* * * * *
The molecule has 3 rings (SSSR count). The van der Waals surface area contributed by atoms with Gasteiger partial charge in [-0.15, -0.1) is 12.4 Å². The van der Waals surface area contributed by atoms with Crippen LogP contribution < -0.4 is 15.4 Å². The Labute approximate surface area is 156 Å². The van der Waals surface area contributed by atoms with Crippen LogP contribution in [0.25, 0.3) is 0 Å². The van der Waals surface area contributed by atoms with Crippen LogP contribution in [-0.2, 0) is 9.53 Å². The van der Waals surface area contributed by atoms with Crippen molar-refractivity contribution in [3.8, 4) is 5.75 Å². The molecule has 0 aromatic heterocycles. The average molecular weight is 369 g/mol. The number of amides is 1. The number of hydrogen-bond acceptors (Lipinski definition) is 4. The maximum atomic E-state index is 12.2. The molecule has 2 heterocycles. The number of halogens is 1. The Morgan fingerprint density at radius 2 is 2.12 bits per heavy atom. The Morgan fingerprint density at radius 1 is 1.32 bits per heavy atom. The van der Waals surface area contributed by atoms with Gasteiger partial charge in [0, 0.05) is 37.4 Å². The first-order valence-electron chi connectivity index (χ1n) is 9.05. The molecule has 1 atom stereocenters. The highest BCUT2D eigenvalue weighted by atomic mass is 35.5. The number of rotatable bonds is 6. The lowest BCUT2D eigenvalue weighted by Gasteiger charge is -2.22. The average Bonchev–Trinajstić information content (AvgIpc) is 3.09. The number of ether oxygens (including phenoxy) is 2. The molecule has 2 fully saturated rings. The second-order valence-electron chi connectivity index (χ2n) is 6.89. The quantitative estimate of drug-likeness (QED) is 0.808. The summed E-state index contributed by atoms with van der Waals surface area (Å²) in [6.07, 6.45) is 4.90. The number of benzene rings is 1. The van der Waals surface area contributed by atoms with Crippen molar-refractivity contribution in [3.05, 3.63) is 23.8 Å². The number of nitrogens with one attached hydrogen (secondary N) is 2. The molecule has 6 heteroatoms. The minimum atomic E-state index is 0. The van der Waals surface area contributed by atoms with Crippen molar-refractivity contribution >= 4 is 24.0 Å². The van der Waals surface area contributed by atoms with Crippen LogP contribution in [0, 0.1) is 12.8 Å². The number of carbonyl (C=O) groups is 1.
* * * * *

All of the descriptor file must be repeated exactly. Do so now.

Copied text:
The molecule has 3 rings (SSSR count). The van der Waals surface area contributed by atoms with Gasteiger partial charge in [-0.15, -0.1) is 12.4 Å². The van der Waals surface area contributed by atoms with Crippen LogP contribution < -0.4 is 15.4 Å². The Labute approximate surface area is 156 Å². The van der Waals surface area contributed by atoms with Crippen LogP contribution in [0.25, 0.3) is 0 Å². The van der Waals surface area contributed by atoms with Crippen LogP contribution in [-0.2, 0) is 9.53 Å². The van der Waals surface area contributed by atoms with Crippen molar-refractivity contribution in [3.8, 4) is 5.75 Å². The molecule has 0 aromatic heterocycles. The average molecular weight is 369 g/mol. The number of amides is 1. The number of hydrogen-bond acceptors (Lipinski definition) is 4. The maximum atomic E-state index is 12.2. The molecule has 2 heterocycles. The number of halogens is 1. The Morgan fingerprint density at radius 2 is 2.12 bits per heavy atom. The Morgan fingerprint density at radius 1 is 1.32 bits per heavy atom. The van der Waals surface area contributed by atoms with Gasteiger partial charge in [0, 0.05) is 37.4 Å². The first-order valence-electron chi connectivity index (χ1n) is 9.05. The molecule has 1 atom stereocenters. The highest BCUT2D eigenvalue weighted by atomic mass is 35.5. The number of rotatable bonds is 6. The lowest BCUT2D eigenvalue weighted by Gasteiger charge is -2.22. The average Bonchev–Trinajstić information content (AvgIpc) is 3.09. The number of ether oxygens (including phenoxy) is 2. The molecule has 2 fully saturated rings. The second-order valence-electron chi connectivity index (χ2n) is 6.89. The quantitative estimate of drug-likeness (QED) is 0.808. The summed E-state index contributed by atoms with van der Waals surface area (Å²) in [6.07, 6.45) is 4.90. The number of benzene rings is 1. The van der Waals surface area contributed by atoms with Crippen molar-refractivity contribution in [3.05, 3.63) is 23.8 Å². The number of nitrogens with one attached hydrogen (secondary N) is 2. The molecule has 6 heteroatoms. The minimum atomic E-state index is 0. The van der Waals surface area contributed by atoms with Crippen molar-refractivity contribution >= 4 is 24.0 Å². The van der Waals surface area contributed by atoms with Crippen LogP contribution in [0, 0.1) is 12.8 Å². The number of carbonyl (C=O) groups is 1.